New Castle News

Local News

September 21, 2012

City prefers raising blue bag cost over tax increase

NEW CASTLE — Raising the cost of the city’s blue garbage bags could prevent a 2013 tax increase, city officials are hoping.

They also are considering a monthly fee for recycling and increasing the existing recycling collection to twice a month.

Those are among several recommendations that will be sent to the Act 47 coordinators who are overseeing the city’s financial recovery plan.

Four council members tossed around those and other ideas at a work session Thursday night. Discussions were geared toward finding a way to come up with the $400,000 a tax hike would generate, without raising taxes.

Council members have expressed opposition to an Act 47 recommendation to increase city property taxes by one mill next year.

The additional $1 per blue bag — boosting the cost to $3 — would be paid by all renters as well as property owners, and would generate about $400,000, on top of the $856,000 the city already receives for the system, according to figures provided Thursday night.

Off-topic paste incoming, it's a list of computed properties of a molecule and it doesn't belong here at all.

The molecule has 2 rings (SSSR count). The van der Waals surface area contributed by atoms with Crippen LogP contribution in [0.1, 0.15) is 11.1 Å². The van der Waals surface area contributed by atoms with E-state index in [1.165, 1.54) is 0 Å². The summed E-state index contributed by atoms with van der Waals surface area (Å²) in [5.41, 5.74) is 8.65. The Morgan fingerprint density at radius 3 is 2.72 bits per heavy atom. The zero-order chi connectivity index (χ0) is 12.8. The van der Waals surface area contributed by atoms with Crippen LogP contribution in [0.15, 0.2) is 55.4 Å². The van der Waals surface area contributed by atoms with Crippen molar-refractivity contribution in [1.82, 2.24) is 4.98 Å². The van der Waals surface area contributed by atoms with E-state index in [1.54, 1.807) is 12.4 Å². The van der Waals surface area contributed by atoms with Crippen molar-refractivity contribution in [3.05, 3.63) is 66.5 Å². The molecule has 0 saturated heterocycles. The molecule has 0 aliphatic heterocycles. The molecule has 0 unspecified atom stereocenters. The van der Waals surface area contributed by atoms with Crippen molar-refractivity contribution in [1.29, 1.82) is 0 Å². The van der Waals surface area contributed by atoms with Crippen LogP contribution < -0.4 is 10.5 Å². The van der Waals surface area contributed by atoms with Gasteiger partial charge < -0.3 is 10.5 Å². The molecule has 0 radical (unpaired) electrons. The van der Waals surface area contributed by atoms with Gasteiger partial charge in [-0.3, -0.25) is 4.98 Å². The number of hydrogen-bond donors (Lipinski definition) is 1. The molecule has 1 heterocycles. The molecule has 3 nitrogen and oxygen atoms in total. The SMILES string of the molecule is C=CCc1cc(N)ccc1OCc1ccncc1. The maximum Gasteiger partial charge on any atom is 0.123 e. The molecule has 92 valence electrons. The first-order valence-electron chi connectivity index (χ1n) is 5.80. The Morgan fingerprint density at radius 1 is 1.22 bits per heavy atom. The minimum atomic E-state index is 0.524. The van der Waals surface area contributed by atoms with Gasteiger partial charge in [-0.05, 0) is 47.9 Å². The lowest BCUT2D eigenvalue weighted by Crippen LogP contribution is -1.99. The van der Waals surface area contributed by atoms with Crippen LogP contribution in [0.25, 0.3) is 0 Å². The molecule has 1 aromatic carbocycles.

A one-mill tax hike would generate about $407,000.

A $2-per-month recycling fee, billed to residents, would generate close to $220,000 a year.

Attending Thursday night’s session were Councilmen Bill Panella, Edward J. Yerage Jr. and Thomas B. Smith. Councilwoman MaryAnne Gavrile led the discussion. Mayor Anthony Mastrangelo and business administrator Stephanie Dean also participated.

“You’re going to raise taxes by one mill or you’re going to add on these little fees to hit everyone,” Yerage said, contemplating the alternatives.

A suggestion was made to raise the blue bag cost by only 50 cents each, but Panella pushed for the dollar increase, arguing the city might be able to buy another truck. He added he does not want to be operating too close to budget and the $1 would give the city a little bit of extra money.

“I agree with the bags instead of raising taxes,” Mastrangelo said. “I also agree with the recycling fee.”

All the matters discussed will be turned over to the Act 47 consultants, Eckert Seamans of Pittsburgh, for their consideration.

“I think this is obviously the first step,” Dean commented. “They’re either going to say yes or no. I don’t think they can say no if there’s a blue bag increase instead of a tax increase.”

“All Act 47 says is that we have to get $400,000 a year,” Panella pointed out. “They said find it, and we found it.”

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